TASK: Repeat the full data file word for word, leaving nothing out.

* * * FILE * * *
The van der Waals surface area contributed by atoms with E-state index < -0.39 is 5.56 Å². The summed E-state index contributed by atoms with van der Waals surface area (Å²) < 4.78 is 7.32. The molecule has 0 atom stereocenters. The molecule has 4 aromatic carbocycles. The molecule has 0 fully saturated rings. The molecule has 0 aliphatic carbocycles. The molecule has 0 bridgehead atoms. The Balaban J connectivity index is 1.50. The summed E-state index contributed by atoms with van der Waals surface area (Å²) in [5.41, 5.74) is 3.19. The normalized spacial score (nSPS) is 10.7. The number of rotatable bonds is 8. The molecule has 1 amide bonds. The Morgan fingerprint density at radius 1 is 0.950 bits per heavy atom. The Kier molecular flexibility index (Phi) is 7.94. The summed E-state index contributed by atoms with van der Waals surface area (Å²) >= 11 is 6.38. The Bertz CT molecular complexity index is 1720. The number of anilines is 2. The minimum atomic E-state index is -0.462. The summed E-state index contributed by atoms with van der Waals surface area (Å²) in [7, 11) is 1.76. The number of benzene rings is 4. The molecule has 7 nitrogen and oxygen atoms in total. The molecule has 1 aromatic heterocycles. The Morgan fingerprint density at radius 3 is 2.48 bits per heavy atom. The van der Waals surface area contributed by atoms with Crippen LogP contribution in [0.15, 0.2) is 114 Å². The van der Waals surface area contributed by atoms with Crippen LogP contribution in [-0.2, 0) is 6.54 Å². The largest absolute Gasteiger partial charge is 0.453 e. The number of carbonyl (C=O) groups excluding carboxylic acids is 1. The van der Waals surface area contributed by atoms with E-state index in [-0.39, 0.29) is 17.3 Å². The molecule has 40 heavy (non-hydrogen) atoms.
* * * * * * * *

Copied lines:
The van der Waals surface area contributed by atoms with E-state index < -0.39 is 5.56 Å². The summed E-state index contributed by atoms with van der Waals surface area (Å²) < 4.78 is 7.32. The molecule has 0 atom stereocenters. The molecule has 4 aromatic carbocycles. The molecule has 0 fully saturated rings. The molecule has 0 aliphatic carbocycles. The molecule has 0 bridgehead atoms. The Balaban J connectivity index is 1.50. The summed E-state index contributed by atoms with van der Waals surface area (Å²) in [5.41, 5.74) is 3.19. The normalized spacial score (nSPS) is 10.7. The number of rotatable bonds is 8. The molecule has 1 amide bonds. The Morgan fingerprint density at radius 1 is 0.950 bits per heavy atom. The Kier molecular flexibility index (Phi) is 7.94. The summed E-state index contributed by atoms with van der Waals surface area (Å²) >= 11 is 6.38. The Bertz CT molecular complexity index is 1720. The number of anilines is 2. The minimum atomic E-state index is -0.462. The summed E-state index contributed by atoms with van der Waals surface area (Å²) in [7, 11) is 1.76. The number of benzene rings is 4. The molecule has 7 nitrogen and oxygen atoms in total. The molecule has 1 aromatic heterocycles. The Morgan fingerprint density at radius 3 is 2.48 bits per heavy atom. The van der Waals surface area contributed by atoms with Crippen LogP contribution in [0.15, 0.2) is 114 Å². The van der Waals surface area contributed by atoms with Crippen LogP contribution in [-0.2, 0) is 6.54 Å². The largest absolute Gasteiger partial charge is 0.453 e. The number of carbonyl (C=O) groups excluding carboxylic acids is 1. The van der Waals surface area contributed by atoms with E-state index in [-0.39, 0.29) is 17.3 Å². The molecule has 40 heavy (non-hydrogen) atoms.